2010 draft picks Hall and Fowler skipping World Junior Championships camps

While there’s generally a dearth of hockey news in the summer, one bit of actual playing news is that many of the World Junior Championship teams are holding their evaluation camps this week. Team USA opened their camp today in Lake Placid, New York but notably absent are two players who recently signed professional deals. Defensemen Cam Fowler (who Thumbnail image for hallol.jpg

While no reason was given as to why they’re not there, one could assume rather easily that their new clubs likely didn’t want them risking injury there when they’ll have NHL training camp coming up in September. After checking out the roster of players the United States has at evaluation camp for the next week, it might be daring homerism to say that perhaps Fowler and Leddy may not be missed terribly as the United States’ depth on defense is rather nice.

Team Canada is dealing with a similar problem of their own as 2010 #1 draft pick Taylor Hall is not attending Canada’s evaluation camp. For Canada, this poses more of a dilemma.

The decision means the former Windsor Spitfires star winger won’t be eligible for the world championships, since Hockey Canada insists players must take part in the camp if they are to make the team.

“Ideally we would have liked him to come to the summer camp to keep that option open, based on our policy. But his preparation for the upcoming season is focused on the NHL,” said Brad Pascall, Hockey Canada senior director of national men’s teams.

Focusing one’s efforts on the pros is never a bad thing and it’s not as if Canada is hurting for talent. And besides, Tyler Seguin will still be there. Given that both the United States and Canada are essentially super powers in the World Junior Championships, losing a player here or there isn’t a backbreaking situation. When/If these teams do go head to head in Buffalo at the tournament, however, these differences could be crucial.

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    Scary moment: Carlo Colaiacovo hospitalized with ‘dented trachea’

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    Buffalo Sabres defenseman Carlo Colaiacovo has experienced plenty of bad injury luck in his winding career, but Saturday presented one of his worst scares.

    As you can see from the video above, Colaiacovo received a scary cross-check from Viktor Arvidsson of the Nashville Predators, who received a major penalty and game misconduct.

    Sabres head coach Dan Bylsma said that Colaiacovo was hospitalized with a “dented trachea” yet is OK, the Buffalo News’ John Vogl reports.

    Frightening stuff from an eventual 4-1 Sabres win.

    PHT will keep an eye out for additional updates regarding Colaiacovo’s health (and a possible suspension for Arvidsson).

    Comeback Kings: Gaborik pulls L.A. past Kane, Blackhawks

    Jake Muzzin, Scott Darling

    Patrick Kane set an American scoring record, and added another assist to make it more impressive, but the Los Angeles Kings just wouldn’t be denied.

    In the end, Marian Gaborik‘s big night meant more than Kane’s; he scored the tying and then overtime game-winner, both assisted by Anze Kopitar, for a rousing 4-3 overtime Kings win.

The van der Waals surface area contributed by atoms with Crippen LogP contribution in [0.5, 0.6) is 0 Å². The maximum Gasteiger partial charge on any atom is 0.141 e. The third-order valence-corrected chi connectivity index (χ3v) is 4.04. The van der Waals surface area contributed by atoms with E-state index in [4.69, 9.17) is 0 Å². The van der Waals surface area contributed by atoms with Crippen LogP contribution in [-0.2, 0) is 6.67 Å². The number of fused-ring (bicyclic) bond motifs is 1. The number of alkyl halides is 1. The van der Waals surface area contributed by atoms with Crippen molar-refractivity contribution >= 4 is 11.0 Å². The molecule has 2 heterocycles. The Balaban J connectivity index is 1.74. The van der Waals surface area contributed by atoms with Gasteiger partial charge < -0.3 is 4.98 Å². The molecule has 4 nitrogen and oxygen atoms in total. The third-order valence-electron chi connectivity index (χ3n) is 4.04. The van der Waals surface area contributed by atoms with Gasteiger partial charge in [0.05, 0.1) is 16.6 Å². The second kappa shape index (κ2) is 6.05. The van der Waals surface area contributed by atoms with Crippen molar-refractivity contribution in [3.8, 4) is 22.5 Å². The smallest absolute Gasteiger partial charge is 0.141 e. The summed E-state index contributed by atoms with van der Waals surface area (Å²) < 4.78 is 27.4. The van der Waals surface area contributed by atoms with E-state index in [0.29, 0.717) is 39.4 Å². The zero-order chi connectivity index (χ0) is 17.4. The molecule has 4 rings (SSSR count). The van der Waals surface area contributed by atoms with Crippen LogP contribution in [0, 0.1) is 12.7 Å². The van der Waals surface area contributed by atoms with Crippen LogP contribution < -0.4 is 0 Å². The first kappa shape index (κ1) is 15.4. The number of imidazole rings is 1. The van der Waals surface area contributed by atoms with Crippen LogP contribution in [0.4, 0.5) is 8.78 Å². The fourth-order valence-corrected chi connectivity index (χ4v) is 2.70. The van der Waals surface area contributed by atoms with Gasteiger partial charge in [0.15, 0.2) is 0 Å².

Gaborik’s first goal:

    And here’s video of the OT-GWG:

    Noticing a theme tonight? Yeah, it’s been an evening in which it’s dangerous to assume a lead would stand.

    With that, the Kings stick to the No. 1 spot in the Pacific Division, but Chicago shouldn’t feel all bad. The Blackhawks were able to piece together a decent run during their dreaded “circus trip.”

    Patrick Kane’s streak hits 19 games, setting a new American record


    When it comes to point streaks for U.S.-born NHL players, Patrick Kane now stands alone.

    With a power-play goal early in Saturday’s Blackhawks – Kings game, Kane extended his streak to 19 games, breaking a tie with Phil Kessel and Eddie Olczyk (who finished with at least a point in 18 straight).

    As of this writing, Kane has 11 goals and 19 assists during this 19-game streak. He also leads the NHL in scoring.

    Bobby Hull’s 21-game point streak stands as the Chicago Blackhawks’ overall team record, by the way.

    So, how would you protect a lead against the Stars?


    You know what they say: it’s easy to bash a strategy in hindsight.

    Slam that NFL head coach for going for it on fourth down … or settling for the field goal. Bury that MLB manager because he kept a pitcher in too long. And so on.

    “Score effects” settle in during almost any lopsided hockey game, yet the Dallas Stars present quite a conundrum: what’s the best way to put a way a team with this much firepower?

    Tonight may have presented the greatest evidence that this team won’t go away easy, as it seemed like the Minnesota Wild had the best of a tired Stars team* when they built a 3-0 lead.

    Instead, the Stars scored three third-period goals while Tyler Seguin capped the comeback with an overtime-winner.

    It was one of those bend-and-then-break moments for Minnesota. Dallas generated a 44-26 shot advantage, including a ridiculous 35-15 edge in the final two periods.

    Does that mean that Mike Yeo may have tried to play too conservatively with a healthy lead? It’s a possibility.

    On the other hand, would the Wild be wiser to try to run-and-gun with one of the most dangerous offenses in the NHL?

    It sure seems like a pick-your-poison situation. Which way would you lean, though?

    * – To be fair to Minnesota, each team was on back-to-backs.